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Washing Raw Chicken May Increase Food Poisoning

Last updated June 27, 2015

Approved by: Maulik P. Purohit MD MPH

A new study suggests that washing raw chicken may potentially lead to a dangerous form of food poisoning caused by Campylobacter bacteria, which spread via hands, clothing, cooking utensils and work surfaces as water droplets splash from the raw meat.


There has been a common notion that washing your chicken will prevent contamination. However, a new study suggests that washing raw chicken may potentially lead to a dangerous form of food poisoning caused by Campylobacterbacteria, which spread via hands, clothing, cooking utensils and work surfaces as water droplets splash from the raw meat.

In the United Kingdom, approximately 44 percent of the people wash their chicken. Now, the United Kingdom’s Food Standards Agency (FSA) is recommending its citizens to stop washing their chicken in order to reduce the estimated 280,000 individuals each year who have suffered from food poisoning. Eighty percent of these contamination cases are caused by tainted poultry.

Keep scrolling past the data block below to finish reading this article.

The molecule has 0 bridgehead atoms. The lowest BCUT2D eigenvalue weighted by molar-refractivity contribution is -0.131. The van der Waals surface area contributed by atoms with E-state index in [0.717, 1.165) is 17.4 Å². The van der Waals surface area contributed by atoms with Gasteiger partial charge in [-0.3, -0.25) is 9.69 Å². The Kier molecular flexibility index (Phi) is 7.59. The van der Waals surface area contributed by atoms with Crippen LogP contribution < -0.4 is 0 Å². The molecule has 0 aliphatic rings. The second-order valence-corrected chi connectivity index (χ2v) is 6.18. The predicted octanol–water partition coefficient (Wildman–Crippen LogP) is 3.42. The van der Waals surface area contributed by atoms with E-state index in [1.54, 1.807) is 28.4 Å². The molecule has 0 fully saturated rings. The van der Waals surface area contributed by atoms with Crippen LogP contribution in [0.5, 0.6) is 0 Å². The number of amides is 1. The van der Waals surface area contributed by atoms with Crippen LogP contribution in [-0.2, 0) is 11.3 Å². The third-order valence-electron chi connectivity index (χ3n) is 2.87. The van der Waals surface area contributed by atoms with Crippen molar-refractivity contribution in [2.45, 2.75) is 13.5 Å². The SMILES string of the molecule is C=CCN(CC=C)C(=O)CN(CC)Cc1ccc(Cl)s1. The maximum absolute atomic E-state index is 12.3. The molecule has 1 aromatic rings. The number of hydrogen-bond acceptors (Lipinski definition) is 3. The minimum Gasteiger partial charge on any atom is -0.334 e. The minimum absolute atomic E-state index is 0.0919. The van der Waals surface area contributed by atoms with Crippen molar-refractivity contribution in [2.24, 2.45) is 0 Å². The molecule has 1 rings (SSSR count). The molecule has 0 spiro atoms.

The Campylobacterbacterium cause campylobacteriosis, which leads to diarrhea (sometimes bloody, with nausea and vomiting), abdominal pain, cramping and fever within two to five days of contact. Sometimes, patients do not experience any symptoms.

Individuals with weak immune systems may experience a life-threatening infection, because the bacteria are more prone to enter the bloodstream. These individuals are most likely to be children under the age of five years and the elderly above 65 years of age.

According to the Centers for Disease Control and Prevention, just one drop of chicken juice contains enough bacteria to infect a person.

The reasons people reported washing chicken were to remove dirt (36 percent), get rid of germs (36 percent) and because they had always done it (33 percent).

Additional resources:

Campylobacter

We are urging the public to stop washing raw chicken

Reviewed and Approved by a member of the DoveMed Editorial Board
First uploaded: June 17, 2014
Last updated: June 27, 2015